New report shows Aboriginal issues receive less than half of 1% of Ontario media coverage
Media monitoring report by Journalists for Human Rights examines Ontario media's coverage of Aboriginal people, culture, and issues.
TORONTO, Sept. 4, 2013 /CNW/ - A new study released today by Journalists for Human Rights, Buried Voices: Media Coverage of Aboriginal Issues in Ontario, shows that media stories about Aboriginal issues made up less than half of one per cent of media coverage - three years running.
Most of that coverage focuses on crises. And most of the crisis coverage is negative.
These are just some of the findings in Buried Voices, which examines the trends, news spikes, and total print and online media coverage of Aboriginal people, culture, and issues by Ontario-based media organizations from June 2010 - May 2013.
"This report is the first to track both the quantity and tone of coverage of Aboriginal issues in Ontario," says Rachel Pulfer, executive director of Journalists for Human Rights. "The findings are eye-popping. With less than 1% of coverage going to Aboriginal issues, the need for initiatives that support balanced, fact-based coverage of Aboriginal communities is clear and urgent - stories that are not just about crises every two months or so, but more regular coverage that puts a human face on daily life in Aboriginal communities, and ensures voices from those communities are informing the public conversation on how to tackle issues the communities face."
With contributions and analysis from media and Aboriginal experts Duncan McCue, Jorge Barrera, Mike Metatawabin, Robert Harding, and Cindy Blackstock, the report is a concise summary of the recent patterns in media coverage of Aboriginal issues.
The study shows a 29 per cent increase in media coverage of Aboriginal issues from 2010/11 to 2011/12, and a 61 per cent increase from 2011/12 to 2012/13. Media stories focused primarily on the Attawapiskat housing crisis and the Idle No More Movement.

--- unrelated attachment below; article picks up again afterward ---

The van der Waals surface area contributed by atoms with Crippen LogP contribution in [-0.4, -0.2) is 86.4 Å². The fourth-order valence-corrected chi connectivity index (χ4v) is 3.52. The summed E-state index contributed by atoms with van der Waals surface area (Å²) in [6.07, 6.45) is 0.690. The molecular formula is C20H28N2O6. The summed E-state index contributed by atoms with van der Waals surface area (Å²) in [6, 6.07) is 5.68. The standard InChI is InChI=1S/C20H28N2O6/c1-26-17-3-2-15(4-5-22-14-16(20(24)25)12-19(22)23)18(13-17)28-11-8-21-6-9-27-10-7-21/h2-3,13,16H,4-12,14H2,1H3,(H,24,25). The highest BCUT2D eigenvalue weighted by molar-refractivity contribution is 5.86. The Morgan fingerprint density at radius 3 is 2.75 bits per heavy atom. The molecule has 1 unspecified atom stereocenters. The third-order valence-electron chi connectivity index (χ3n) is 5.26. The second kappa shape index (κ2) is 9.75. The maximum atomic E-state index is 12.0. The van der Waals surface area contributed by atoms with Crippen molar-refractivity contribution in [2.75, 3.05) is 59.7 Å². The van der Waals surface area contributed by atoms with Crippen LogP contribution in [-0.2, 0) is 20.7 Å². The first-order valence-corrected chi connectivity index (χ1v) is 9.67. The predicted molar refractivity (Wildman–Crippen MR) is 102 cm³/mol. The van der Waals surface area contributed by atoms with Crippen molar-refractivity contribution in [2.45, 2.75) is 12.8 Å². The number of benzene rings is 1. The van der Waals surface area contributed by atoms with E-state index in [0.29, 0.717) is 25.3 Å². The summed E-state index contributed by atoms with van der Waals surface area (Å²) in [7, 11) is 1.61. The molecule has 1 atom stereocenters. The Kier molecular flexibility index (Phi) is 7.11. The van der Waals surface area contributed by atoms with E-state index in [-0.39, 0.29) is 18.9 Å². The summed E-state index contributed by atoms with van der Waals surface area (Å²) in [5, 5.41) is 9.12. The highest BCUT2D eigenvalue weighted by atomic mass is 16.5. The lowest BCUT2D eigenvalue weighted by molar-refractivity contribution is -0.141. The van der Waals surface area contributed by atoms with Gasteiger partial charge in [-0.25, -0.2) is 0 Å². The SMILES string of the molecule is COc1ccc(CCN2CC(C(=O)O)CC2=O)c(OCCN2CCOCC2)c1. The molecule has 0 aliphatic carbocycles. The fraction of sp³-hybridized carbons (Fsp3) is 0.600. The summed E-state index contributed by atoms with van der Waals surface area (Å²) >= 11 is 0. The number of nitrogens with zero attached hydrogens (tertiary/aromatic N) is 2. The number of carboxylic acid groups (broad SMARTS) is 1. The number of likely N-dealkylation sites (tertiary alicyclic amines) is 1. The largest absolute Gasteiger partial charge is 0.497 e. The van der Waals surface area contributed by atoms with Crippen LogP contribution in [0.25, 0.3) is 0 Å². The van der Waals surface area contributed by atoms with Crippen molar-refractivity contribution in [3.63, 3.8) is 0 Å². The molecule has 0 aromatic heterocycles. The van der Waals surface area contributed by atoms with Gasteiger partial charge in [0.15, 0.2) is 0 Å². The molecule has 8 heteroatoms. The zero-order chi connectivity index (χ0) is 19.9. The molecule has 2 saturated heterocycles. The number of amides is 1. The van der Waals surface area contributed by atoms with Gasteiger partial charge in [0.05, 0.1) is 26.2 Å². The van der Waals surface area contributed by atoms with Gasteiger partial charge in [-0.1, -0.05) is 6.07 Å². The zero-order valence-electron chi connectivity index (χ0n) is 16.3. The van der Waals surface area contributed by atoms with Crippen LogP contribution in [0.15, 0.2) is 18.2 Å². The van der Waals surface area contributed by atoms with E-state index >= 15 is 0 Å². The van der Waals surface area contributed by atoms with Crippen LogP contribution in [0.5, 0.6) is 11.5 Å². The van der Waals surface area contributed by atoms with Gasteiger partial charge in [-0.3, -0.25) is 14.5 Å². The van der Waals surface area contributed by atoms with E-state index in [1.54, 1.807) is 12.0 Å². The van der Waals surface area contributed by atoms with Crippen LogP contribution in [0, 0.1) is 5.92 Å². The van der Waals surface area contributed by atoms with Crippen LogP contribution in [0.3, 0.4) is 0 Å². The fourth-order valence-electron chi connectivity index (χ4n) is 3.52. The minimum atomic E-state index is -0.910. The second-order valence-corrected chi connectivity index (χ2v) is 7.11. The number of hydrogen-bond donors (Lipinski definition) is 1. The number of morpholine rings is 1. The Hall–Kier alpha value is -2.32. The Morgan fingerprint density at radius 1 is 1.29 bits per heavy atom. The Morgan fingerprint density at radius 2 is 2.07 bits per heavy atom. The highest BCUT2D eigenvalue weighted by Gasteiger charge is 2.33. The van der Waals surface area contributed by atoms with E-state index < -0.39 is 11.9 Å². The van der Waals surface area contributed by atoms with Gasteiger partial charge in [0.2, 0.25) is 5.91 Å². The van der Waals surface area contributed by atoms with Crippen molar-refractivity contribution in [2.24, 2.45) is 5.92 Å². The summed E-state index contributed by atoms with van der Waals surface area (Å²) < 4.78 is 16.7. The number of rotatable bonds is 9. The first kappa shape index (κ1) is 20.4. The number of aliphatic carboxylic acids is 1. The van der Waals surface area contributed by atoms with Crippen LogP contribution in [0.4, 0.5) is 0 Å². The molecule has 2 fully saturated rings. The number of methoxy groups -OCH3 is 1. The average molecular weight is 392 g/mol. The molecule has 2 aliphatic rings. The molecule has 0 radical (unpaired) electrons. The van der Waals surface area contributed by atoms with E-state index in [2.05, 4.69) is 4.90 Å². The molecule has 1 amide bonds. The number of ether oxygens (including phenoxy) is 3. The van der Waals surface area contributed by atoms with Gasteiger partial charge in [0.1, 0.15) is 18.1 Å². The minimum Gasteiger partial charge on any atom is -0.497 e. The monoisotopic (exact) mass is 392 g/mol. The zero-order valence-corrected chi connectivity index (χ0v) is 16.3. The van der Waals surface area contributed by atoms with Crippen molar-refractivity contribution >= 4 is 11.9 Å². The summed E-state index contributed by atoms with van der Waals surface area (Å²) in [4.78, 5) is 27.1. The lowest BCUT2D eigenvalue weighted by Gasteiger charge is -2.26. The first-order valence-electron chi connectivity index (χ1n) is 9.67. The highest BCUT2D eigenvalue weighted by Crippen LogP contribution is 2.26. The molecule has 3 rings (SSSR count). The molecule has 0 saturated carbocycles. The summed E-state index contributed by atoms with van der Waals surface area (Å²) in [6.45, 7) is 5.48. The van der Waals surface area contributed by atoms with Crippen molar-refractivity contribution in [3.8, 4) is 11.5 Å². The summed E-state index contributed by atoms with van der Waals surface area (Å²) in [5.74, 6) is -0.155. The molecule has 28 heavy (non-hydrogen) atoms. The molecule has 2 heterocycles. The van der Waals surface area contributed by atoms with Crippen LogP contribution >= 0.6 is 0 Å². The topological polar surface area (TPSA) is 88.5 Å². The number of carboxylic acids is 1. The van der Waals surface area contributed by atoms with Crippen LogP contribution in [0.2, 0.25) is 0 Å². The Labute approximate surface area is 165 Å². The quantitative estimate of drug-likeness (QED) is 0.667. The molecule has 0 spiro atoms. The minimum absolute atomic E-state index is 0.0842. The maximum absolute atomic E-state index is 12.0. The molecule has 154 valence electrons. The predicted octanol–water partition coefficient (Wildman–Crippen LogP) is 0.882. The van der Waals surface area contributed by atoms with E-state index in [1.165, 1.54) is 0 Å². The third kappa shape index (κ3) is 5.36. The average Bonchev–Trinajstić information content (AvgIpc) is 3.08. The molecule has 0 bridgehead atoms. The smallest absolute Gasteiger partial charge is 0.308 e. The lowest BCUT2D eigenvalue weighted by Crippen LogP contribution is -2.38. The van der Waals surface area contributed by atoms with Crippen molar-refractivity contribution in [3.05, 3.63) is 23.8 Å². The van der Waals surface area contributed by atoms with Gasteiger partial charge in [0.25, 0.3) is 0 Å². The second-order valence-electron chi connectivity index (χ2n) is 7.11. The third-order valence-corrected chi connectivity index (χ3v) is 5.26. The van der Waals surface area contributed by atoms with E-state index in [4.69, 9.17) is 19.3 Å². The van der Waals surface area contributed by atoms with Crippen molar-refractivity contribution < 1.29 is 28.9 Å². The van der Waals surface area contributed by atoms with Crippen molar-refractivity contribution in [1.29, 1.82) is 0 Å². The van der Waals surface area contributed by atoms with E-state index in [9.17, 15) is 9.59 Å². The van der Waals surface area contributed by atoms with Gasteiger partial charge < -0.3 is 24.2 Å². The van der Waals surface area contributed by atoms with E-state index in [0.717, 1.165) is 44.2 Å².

As coverage of Aboriginal actions and protests increased, media coverage that was negative in tone also increased: from 28 per cent in 2010/11 to 33 per cent in 2011/12 to 39 per cent in 2012/13. The study reports that "the majority of stories that portrayed Aboriginal people in negative light stemmed from editorials and opinion columns." The issue of negative bias is not a function of reporters reporting fact-based news from communities - one expert consulted in the report encouraged more reporting, rather than less. Rather, the report shows that it is opinion writing and commentary discussing challenges Aboriginal communities face that tends to cast their issues in a more negative light - thus influencing the coverage as a whole.
Based on the study results and expert analysis, the report proposes four practical recommendations for improving relationships between mainstream media and Aboriginal people, and for improving the quality of media coverage overall.
The report suggests that journalism schools prioritize teaching ethical and effective reporting on Aboriginal issues. It invites journalists to foster deeper relationships with Aboriginal people and communities. It encourages media organizations to make an effort to create more opportunities for Aboriginal people to work in media. And it recommends that media coverage of Aboriginal issues should broaden its scope beyond crisis.
Journalists for Human Rights commissioned the study and report to inform its new Northern Ontario Initiative.
The Initiative will create greater awareness of Aboriginal issues in Ontario by improving the quality and quantity of news coverage focusing on Aboriginal issues. The Initiative targets training 30 Aboriginal people living in remote reserve communities, to produce and sell radio and print news stories about their communities, and will develop positive relationships between the media and Aboriginal communities in Thunder Bay. The project will also host a workshop series in Thunder Bay for Aboriginal people and journalists that will focus on improved media coverage of Aboriginal issues in the city.
Buried Voices: Media Coverage of Aboriginal Issues in Ontario can be found here.
Notes for Editors:
Journalists for Human Rights (www.jhr.ca) is Canada's leading media development organization. JHR helps journalists build their capacity to report ethically and effectively on human rights and governance issues in their communities. Since 2002, JHR has trained over 12,000 journalists whose stories have reached over 50 million people.
JHR currently has projects in Sierra Leone, the Democratic Republic of Congo, Ghana, Tanzania, and Northern Ontario.
SOURCE jhr (Journalists for Human Rights)For further information:
please contact Claire Hastings, JHR's Director of Community Engagement at firstname.lastname@example.org, 416 413 0240 ext. 206